Tuesday, October 25, 2005

Party identification and education, 1972-2002

More data from the National Election Studies Guide.

The first chart shows how respondents of the NES surveys identified themselves according to a 7-point scale of partisanship, from 'Strong Democrat,' to 'Independent,' to 'Strong Republican,' or simply 'Apolitical.' Note that these data go back to 1952, whereas data presented in the previous post on ideological identification went back only to 1972.

The next chart simplifies matters somewhat by showing responses to a 3-point scale of 'Democrat,' 'Independent,' or 'Republican.' Again, the data goes back to 1952.

The chart below shows linear trends in 3-point scale party identification. Note that to make the data on party ID easily comparable to that on ideological ID, this chart goes back only to 1972, not 1952.

Finally, recapitulating the presentation on ideological ID, here are charts of the trends in party identification among the different education demographics groups. Comparisons between the fortunes of the Democrats and Republicans are easier when the data for each demographic group is considered separately.

This first chart looks at party identification among college graduates and post-graduates:

Working our way down the educational ladder, here is how party identification has broken down among NES respondents who have some college, but no degree:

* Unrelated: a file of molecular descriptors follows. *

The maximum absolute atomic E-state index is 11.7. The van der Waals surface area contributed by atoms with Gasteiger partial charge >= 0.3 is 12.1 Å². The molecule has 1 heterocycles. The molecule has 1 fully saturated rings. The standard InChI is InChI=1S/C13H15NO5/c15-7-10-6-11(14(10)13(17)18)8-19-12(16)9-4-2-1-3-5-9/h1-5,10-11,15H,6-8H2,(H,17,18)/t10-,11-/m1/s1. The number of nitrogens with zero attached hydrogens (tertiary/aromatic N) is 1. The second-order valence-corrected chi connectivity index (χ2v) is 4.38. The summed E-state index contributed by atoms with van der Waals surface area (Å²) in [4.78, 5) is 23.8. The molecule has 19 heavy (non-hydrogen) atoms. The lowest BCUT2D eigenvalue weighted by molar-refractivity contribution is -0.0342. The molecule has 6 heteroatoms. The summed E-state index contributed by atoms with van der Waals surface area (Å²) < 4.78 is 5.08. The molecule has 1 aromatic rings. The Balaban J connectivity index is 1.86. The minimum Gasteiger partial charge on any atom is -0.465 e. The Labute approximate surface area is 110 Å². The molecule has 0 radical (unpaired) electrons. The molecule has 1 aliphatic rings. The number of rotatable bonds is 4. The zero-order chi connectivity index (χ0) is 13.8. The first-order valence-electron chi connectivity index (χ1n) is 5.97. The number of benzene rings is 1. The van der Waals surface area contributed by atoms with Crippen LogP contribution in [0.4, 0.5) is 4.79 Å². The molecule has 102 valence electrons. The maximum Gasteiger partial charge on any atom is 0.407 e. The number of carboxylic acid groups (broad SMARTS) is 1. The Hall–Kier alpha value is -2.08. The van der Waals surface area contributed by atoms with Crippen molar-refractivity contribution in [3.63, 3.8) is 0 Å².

High school graduates who have no college:

And finally, respondents who have some grade school or high school, but no high school diploma:

To me these charts represent some problems for the Thomas Frank thesis that Democrats have lost elections because they have conceeded their working class base to backlash conservatism. Democratic identification has decreased since 1972 in all educational groups except among those with no high school diploma. Not good for the Dems but hardly evidence of a particular errosion of their support among the working class (if you choose to define 'working class' by education level). Moreover, where Dems have seen loses and Republicans gains, Republicans seem to be having more success attracting independent voters than they are taking away from the Democratic base.

[Update: Frank's thesis pertains to loss of Democratic support among the White working class. The data presented here is not limited to that group, and so can only serve as background for evaluation of Frank's contention.]

Of course, one need not accept the NES data as the final word on the subject. Indeed, one large flaw in the percentages presented here is that I've not given the N of the educational groups. Those numbers can be found here, however, for those interested in reviewing them. The more statistically sophisticated might also quarrel with the way NES has weighted responses. These issues are beyond my grasp, sadly, but if you want to argue with the NES, information on their weighting methods can be found here.

While readers are digesting all these charts, I will be away from my computer until the weekend at the earliest. But after that, I will post more information from the NES, and, of course, respond to any comments.

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